2. Date of the Prophecy. — This is even more uncertain than its place of writing. In the Seder Olam Rabba (page 55, ed. Meyer) Nahum is made contemporary with Joel and Habakkuk in the reign of Manasseh. Syncellus (Chron. Page 201 d) places him with Hosea, Amos, and Jonah in the reign of Joash king of Israel, more than a century earlier; while according to Eutychius (Ant. page 252) he was contemporary with Haggai, Zechariah, and Malachi, and prophesied in the fifth year after the destruction of Jerusalem. Josephus (Ant. 9:11, 3) mentions him as living in the latter part of the reign of Jotham. "About this time was a certain prophet, Nahum by name; who, prophesying concerning the downfall of Assyrians and of Nineveh, said thus," etc.; to which he adds, "and all that was foretold concerning Nineveh came to pass after one hundred and fifteen years." From this Carpzov concluded that Nahum prophesied in the beginning of the reign of Ahaz, about B.C. 742. Modern writers are divided iou their suffrages. Bertholdt thinks it probable that the prophet escaped into Judah when the ten tribes were carried captive, and wrote in the reign of Hezekiah. Keil (Lehrb. d. Einl. in d. A.T.) places him in the latter half of Hezekiah's reign, after the invasion of Sennacherib. Vitringa (Typ. Doctr. proph. page 37) was of the like opinion, and the same view is taken by De Wette (Einl. page 328), who suggests that the rebellion of the Medes against the Assyrians (B.C. 710), and the election of their own king in the person of Deioces, may have been present to the prophet's mind. But the history of Deioces and his very existence are now generally believed to be mythical. This period also is adopted by Knobel (Prophet. 2:207, etc.) as the date of the prophecy. He was guided to his conclusion by the same supposed facts, and the destruction of No Ammon. or Thebes, of Upper Egypt, which he believed was effected by the Assyrian monarch Sargon (B.C. 717-715), and is referred to by Nahum (Na 3:8) as a recent event. In this case the prophet would be a younger contemporary of Isaiah (comp. Isa 20:1). Ewald, again, conceives that the siege of Nineveh by the Median king Phraortes (B.C. 630-625) may have suggested Nahum's prophecy of its destruction. The existence of Phraortes at the period to which he is assigned is now believed to be an anachronism. SEE MEDES. Junius and Tremellius select the last years of Josiah as the period at which Nahum prophesied; but at this time not Nineveh, but Babylon, was the object of alarm to the Hebrews. The arguments by which Strauss (Nahumi de Nino Vaticinium, prol. c. 1, 3) endeavors to prove that the prophecy belongs to the time at which Manasseh was in captivity at Babylon, that is, between the vears 680 and 667 B.C., are not conivincing. Assuming that the position which Nahum occupies in the canon between Micah and Habakkuk supplies, as the limits of his prophetical career, the reigns 6tf Hezekiah and Josiah, he endeavors to show from certain apparent resemblances to the writings of the older prophets — Joel, Jonah, and Isaiah — that Nahum must have been familiar with their writinrgs, and consequently later in point of time than any of them. But a careful examination of the passages by which this argument is maintained will show that the phrases and turns of expression upon which the resemblance is supposed to rest are in no way remarkable or characteristic, and might have been freely used by any one familiar with Oriental metaphor and imagery without incurring the charge of plagiarism. Two exceptions are Na 2:10, where a striking expression is used which only occurs besides in Joe 2:6, and Na 1:15 (Heb 2:1), the first clause of which is nearly word for word the same as that of Isa 52:7. But these passages, by themselves, would equally prove that Nahum was anterior both to Joel and Isaiah, and that his diction was copied by them. Other references which are supposed to indicate imitations of older writers, or, at least, familiarity with. their writings, are Na 1:3 compared with Jon 4:2; Na 1:13 with Isa 10:27; Na 3:10 with Isa 13:16; Na 2:2 [1 ] with Isa 24:1; Na 3:5 with Isa 47:2-3; and Na 3:7 with Isa 51:19. For the purpose of showing that Nahum preceded Jeremiah, Strauss quotes other passages in which the later prophet is believed to have had in his mind expressions of his predecessor with which he was familiar. The most striking of these are Jer 10:19 compared with Na 3:19; Jer 13:26 with Na 3:5; Jer 1:19; Jer 51:30 with Na 3:13. Words which are assumed by the same commentator to be peculiar to the times of Isaiah are appealed to. by him as evidences of the date of the prophecy. But the only examples which he quotes prove nothing: שֶׁטֶŠ, sheteph (Na 1:8, A.V. "flood"), occurs in Job, the Psalms, and in Proverbs, but not once in Isaiah; and מצוּרָה, mtsmi dah (Na 2:1 [2], A.V. "munition"), is found only once in Isaiah, though it occurs frequently in the Chronicles, and is not a word likely to be uncommon or peculiar, so that nothing can be inferred from it. Besides, all this would be as appropriate to the times of Hezekiah as to those of Manasseh. That the prophecy was written before the final downfall of Nineveh, and its capture by the Medes and Chald(eans (cir. B.C. 625), will be admitted. The allusions to the Assyrian power imply that this was still unbroken (Na 1:12; Na 2:13,13; Na 3:15-17). The glory of the kingdom was at its brightest in the reign of Esarhaddon (B.C. 680-660), who for thirteen vears made Babylon the seat of the empire; and this fact would incline us to fix the date of' Nahum rather in the reign of his father Sennacherib. for Nineveh alone is contemplated in the destruction threatened to the Assyrian power, and no hint is given that its importance in the kingdom was diminished, as it necessarily would be, by the establishment of another capital. That Palestine was suffering from the effects of Assyrian invasion at the time of Nahum's writing seems probable from the allusions in Na 1:11-13; Na 2:2; and the vivid description of the Assyrian armament in Na 2:3-4. At such a time the prophecy would be appropriate; and if Na 1:14 refers to the death of Sennacherib in the house of Nisroch, it must have been written before that event. The capture of No Ammon, or Thebes, has not been identified with anything like certainty. It is referred to as of recent occurrence, and it has been conjectured with probability that it was sacked by Sargon in the invasion of Egypt alluded to in Isa 20:1. These circumstances seem to determine the fourteenth vear of Hezekiah (B.C. 712) as the period before which the prophecy of Nahum could not have been written. The condition of Assyria in the reign of Sennacherib would correspond with the'state of things implied in the prophecy; and it is on all qccounts most probable that Nahum flourished in the latter half of the reign of Hezekiah, and wrote his prophecy soon after the date above mentioned, either in Jerusalem or its neighborhood, where the echo still lingered of "the rattling of the wheels, and of the prancing horses, and of the jumping chariots" of the Assyrian host, and "the flame of the sword and lightning of the spear" still flashed in the memory of the beleaguered citizens. The arguments in favor of this date, adduced by Eichhorn (in his Einleit.), supporting the same conclusion reached by Vitringa (Typus Doctrt. Proph. page 37), have not been overthrown by Davidson in his late Introd. to the O.T.; and it may therefore be regarded as measurably acquiesced in by the majority of modern critics.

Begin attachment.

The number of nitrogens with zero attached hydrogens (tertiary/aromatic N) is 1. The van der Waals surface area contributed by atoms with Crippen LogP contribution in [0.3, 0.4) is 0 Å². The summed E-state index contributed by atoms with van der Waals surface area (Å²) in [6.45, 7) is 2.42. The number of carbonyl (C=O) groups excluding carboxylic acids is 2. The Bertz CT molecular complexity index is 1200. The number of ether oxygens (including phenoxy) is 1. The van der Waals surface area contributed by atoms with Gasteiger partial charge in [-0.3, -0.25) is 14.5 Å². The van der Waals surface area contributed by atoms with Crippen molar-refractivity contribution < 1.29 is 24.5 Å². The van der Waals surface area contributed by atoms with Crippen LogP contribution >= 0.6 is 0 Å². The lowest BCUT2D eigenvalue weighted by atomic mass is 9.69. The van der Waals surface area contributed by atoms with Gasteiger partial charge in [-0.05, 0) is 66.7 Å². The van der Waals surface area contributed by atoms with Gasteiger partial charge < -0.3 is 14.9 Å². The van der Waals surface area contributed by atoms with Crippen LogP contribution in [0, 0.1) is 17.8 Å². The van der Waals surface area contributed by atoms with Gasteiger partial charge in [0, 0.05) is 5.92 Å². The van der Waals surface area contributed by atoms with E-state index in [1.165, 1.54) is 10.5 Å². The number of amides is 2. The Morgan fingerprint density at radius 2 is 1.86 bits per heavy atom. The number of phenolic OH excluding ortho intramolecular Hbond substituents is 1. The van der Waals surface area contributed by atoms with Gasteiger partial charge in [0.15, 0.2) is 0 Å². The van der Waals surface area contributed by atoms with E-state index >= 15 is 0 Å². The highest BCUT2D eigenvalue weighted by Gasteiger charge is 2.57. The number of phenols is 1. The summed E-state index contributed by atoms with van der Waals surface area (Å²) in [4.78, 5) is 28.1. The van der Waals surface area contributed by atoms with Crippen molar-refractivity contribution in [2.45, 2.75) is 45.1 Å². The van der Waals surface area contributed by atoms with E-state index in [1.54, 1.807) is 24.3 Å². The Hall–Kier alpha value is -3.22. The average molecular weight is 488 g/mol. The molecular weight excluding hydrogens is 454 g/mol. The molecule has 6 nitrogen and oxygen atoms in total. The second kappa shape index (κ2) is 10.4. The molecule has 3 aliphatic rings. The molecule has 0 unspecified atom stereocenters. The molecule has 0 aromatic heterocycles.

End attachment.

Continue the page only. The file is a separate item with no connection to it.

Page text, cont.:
As to the above attempt to fix the date of Nahum's prophecy by comparing parts of it with similar passages in the writings of Isaiah (viz., Na 3:5 with Isa 47:2-3; Na 3:7,10 with Isa 51:19 sq.; Na 2:1 with Isa 52:1,7; Na 2:3 with Isa 52:8), the resemblance between these passages, it is alleged, is so close that the one writer must have had the other before him when composing his own oracles; and as it is assumed that Nahum was the copier, and as Isaiah's writing must be placed in the latter part of the reign of Hezekiah, it is concluded that Nahum must have written towards the close of that reign or early in the following. But allowing the similarity of the passages, everything else in this argument is mere assumption, any part of which may be reversed with equal probability; and accordingly we find that while Keil and Otto Strauss hold Nahum for the borrower, Delitzsch and Nagelsbach attribute this to Isaiah. The supposed allusion to Sennacherib's invasion in 1:14 has been thought to find support from the words אָשַׂים קַברֶךָ, which, joined as the accents direct with what precedes, may be rendered, "I will make it [the house of thy gods] thy grave," and may be viewed as referring to the slaughter of Sennacherib in the temple of his deity (Isa 37:38). But to this much weight cannot be attached; for, on the one hand, the rendering in the A.V. is quite as likely to be the correct one as that suggested, and, on the other, it by no means follows that when a man's grave is said to be made in any place it means that in that place he is to be murdered.